I have been enjoying the Olympics the last couple of weeks. Like many, I complain about all the "personal interest stories" that litter television coverage in the United States. However, I do occasionally find myself sucked in to caring about how somebody I knew nothing about five minutes prior will run, swim, tumble, or paddle, when all we have in common is that we are both fortunate enough to be citizens of the same country. Indeed, a large part of the success of the modern Olympics is the capacity to tap into an acceptable form of nationalism. I like France, I like their energy policy, their childcare and healthcare policies, their food, and the amount of vacation businesses provide employees. That said, I like it when Americans I don't know and probably have little common with win at sport against people from France who I don't know and probably have little in common with.
Every evening, a table of medal winners flashes across the screen, and despite my intellectual posture of thinking that sports might be a little too important in America, I find myself pleased to see the United States atop the ranking, trailed by our top challenger: China.
As of the evening of 2012.8.10, the U.S. had 94 medals to China's 81. (For full results and head-to-head comparisons between countries, see http://www.london2012.com/medals/medal-count/). By this aggregate measure alone, it looks like the U.S. and China are strong competitors, but when you compare the medal count to the underlying population, a different picture emerges. China's population is roughly four times larger than the U.S, so the measure of U.S. medals per capita is more than 4 times higher. (By the same metric, Jamaica is kicking some serious butt, India is the worst sporting country in the world, and the U.S. is pretty average overall. See http://www.medalspercapita.com/ for more, but also realize that the stricture of limiting the number of teams to one per country and further limits on individual athletes hurts a country like the U.S. whose B-team might win a silver medal in a sport like basketball were it allowed to place two teams in competition.)
Just as with sport, when it comes to environmental issues, global business concerns, and pulp and paper strategy, we sometimes focus on China as an aggregate, not on a per-capita basis. According to the CIA Factbook (https://www.cia.gov/library/publications/the-world-factbook/geos/ch.html), China has the following superlatives:
Largest Electricity Producer: (4.604 trillion kWh - 2011)
Larges Current account balance: ($280.6 billion - 2011 est.)
Largest Exporter: ($1.898 trillion - 2011 est.)
Largest Reserves of foreign exchange and gold: ($3.236 trillion - 31 December 2011 est.)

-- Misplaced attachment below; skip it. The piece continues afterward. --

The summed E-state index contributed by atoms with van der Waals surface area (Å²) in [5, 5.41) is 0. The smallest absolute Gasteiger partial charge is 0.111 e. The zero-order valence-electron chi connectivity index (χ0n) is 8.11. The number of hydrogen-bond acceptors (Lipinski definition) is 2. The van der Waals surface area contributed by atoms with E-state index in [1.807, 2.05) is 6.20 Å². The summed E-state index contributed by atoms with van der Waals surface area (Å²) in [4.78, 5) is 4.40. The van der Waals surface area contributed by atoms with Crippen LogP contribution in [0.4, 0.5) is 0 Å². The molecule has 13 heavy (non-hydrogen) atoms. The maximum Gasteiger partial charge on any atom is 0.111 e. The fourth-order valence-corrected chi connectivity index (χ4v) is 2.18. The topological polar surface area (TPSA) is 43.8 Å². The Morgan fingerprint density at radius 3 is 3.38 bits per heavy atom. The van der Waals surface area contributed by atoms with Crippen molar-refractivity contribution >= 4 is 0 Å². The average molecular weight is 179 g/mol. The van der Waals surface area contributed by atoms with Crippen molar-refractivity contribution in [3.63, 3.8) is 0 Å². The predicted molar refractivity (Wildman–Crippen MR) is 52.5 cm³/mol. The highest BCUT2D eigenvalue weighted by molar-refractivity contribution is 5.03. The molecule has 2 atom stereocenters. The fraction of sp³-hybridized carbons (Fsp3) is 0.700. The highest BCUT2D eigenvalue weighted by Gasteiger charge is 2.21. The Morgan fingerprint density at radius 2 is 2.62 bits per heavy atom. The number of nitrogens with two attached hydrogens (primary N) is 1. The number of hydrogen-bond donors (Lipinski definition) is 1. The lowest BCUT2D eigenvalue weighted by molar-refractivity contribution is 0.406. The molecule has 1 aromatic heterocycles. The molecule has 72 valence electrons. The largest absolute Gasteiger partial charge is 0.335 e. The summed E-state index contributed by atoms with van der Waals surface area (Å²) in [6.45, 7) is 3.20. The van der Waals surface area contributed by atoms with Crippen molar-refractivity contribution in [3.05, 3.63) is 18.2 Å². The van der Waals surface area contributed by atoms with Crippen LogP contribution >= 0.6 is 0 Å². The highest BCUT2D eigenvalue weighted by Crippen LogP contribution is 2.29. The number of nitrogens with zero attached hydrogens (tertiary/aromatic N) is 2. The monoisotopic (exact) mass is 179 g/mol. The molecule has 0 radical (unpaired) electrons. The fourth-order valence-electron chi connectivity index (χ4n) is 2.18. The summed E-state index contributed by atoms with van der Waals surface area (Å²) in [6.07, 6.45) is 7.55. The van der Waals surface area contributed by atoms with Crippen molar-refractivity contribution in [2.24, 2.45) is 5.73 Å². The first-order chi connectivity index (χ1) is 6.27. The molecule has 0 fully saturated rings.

Much like a medal count, these aggregate statistics make China appear a juggernaut, but on a per capita basis, China still lags behind the United States and many other countries in key areas, including per capita income – China: $8,500, ranked 121; U.S.: $49,000, ranked 11.
China is essentially one of the largest rich countries, one of the largest middle-class countries, and one of the largest poor countries in the world, all within the same borders (you could say the same about India as well). If China were to become as rich as the U.S. on a per capital basis in, say, the next 25 years, the market for certain pulp and paper products would shoot through the roof, but so would global energy prices, and, most likely, carbon emissions.
A couple of weeks ago TAII CEO Jim Thompson commented on environmental protests in China http://www.nipimpressions.com/news.php?viewStory=2064, noting that Asian forest product companies are starting to come under the types of pressure that Western businesses have experienced for decades. I am not as convinced that the demonstrations in Nantong, China of the OJI papermill wastewater pipe reflect a nascent environmental movement. Ethnic rivalries (OJI is a Japanese company) and anger over government corruption also play a role in such protests. But if Jim is right, the future is a lot brighter for anyone who worries about using the atmosphere as a sink for human carbon emissions. On a per capita basis, China is still a relatively poor country, and poor countries do not usually put off economic growth in favor of ecological responsibility. If the burgeoning environmental movement in China does take off, that will be reflect a significant paradigm shift, and will only increase the need for pulp and paper firms to get ahead of the curve on energy and ecological issues.
[If you haven't already, listen to Jim's take on the future of coal at http://www.blogtalkradio.com/pulp--paper-radio-international/2012/08/07/the-coming-problem-with-coal .]
Travis holds a Ph.D. in public policy from the Lyndon B. Johson School of Public Affairs, University of Texas, Austin, Texas, USA. He resides in Golden, Colorado, USA.